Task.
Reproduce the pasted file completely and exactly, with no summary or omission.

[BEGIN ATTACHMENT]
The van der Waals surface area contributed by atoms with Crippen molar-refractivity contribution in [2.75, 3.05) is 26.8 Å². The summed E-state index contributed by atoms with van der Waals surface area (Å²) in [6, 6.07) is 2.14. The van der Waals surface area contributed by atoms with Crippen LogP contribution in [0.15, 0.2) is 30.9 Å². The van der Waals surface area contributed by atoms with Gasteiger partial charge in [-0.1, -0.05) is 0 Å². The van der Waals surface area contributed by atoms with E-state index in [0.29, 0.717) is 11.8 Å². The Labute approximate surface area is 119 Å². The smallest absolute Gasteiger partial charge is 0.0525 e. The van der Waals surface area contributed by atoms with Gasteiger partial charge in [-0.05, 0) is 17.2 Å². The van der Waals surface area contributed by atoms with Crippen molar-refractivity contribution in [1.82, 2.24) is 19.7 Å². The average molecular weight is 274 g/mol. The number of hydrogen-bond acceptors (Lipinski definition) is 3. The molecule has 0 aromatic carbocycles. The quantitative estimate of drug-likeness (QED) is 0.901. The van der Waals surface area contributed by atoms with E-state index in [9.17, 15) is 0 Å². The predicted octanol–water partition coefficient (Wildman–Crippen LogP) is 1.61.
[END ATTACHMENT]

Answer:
The van der Waals surface area contributed by atoms with Crippen molar-refractivity contribution in [2.75, 3.05) is 26.8 Å². The summed E-state index contributed by atoms with van der Waals surface area (Å²) in [6, 6.07) is 2.14. The van der Waals surface area contributed by atoms with Crippen LogP contribution in [0.15, 0.2) is 30.9 Å². The van der Waals surface area contributed by atoms with Gasteiger partial charge in [-0.1, -0.05) is 0 Å². The van der Waals surface area contributed by atoms with E-state index in [0.29, 0.717) is 11.8 Å². The Labute approximate surface area is 119 Å². The smallest absolute Gasteiger partial charge is 0.0525 e. The van der Waals surface area contributed by atoms with Gasteiger partial charge in [-0.05, 0) is 17.2 Å². The van der Waals surface area contributed by atoms with Crippen molar-refractivity contribution in [1.82, 2.24) is 19.7 Å². The average molecular weight is 274 g/mol. The number of hydrogen-bond acceptors (Lipinski definition) is 3. The molecule has 0 aromatic carbocycles. The quantitative estimate of drug-likeness (QED) is 0.901. The van der Waals surface area contributed by atoms with E-state index in [9.17, 15) is 0 Å². The predicted octanol–water partition coefficient (Wildman–Crippen LogP) is 1.61.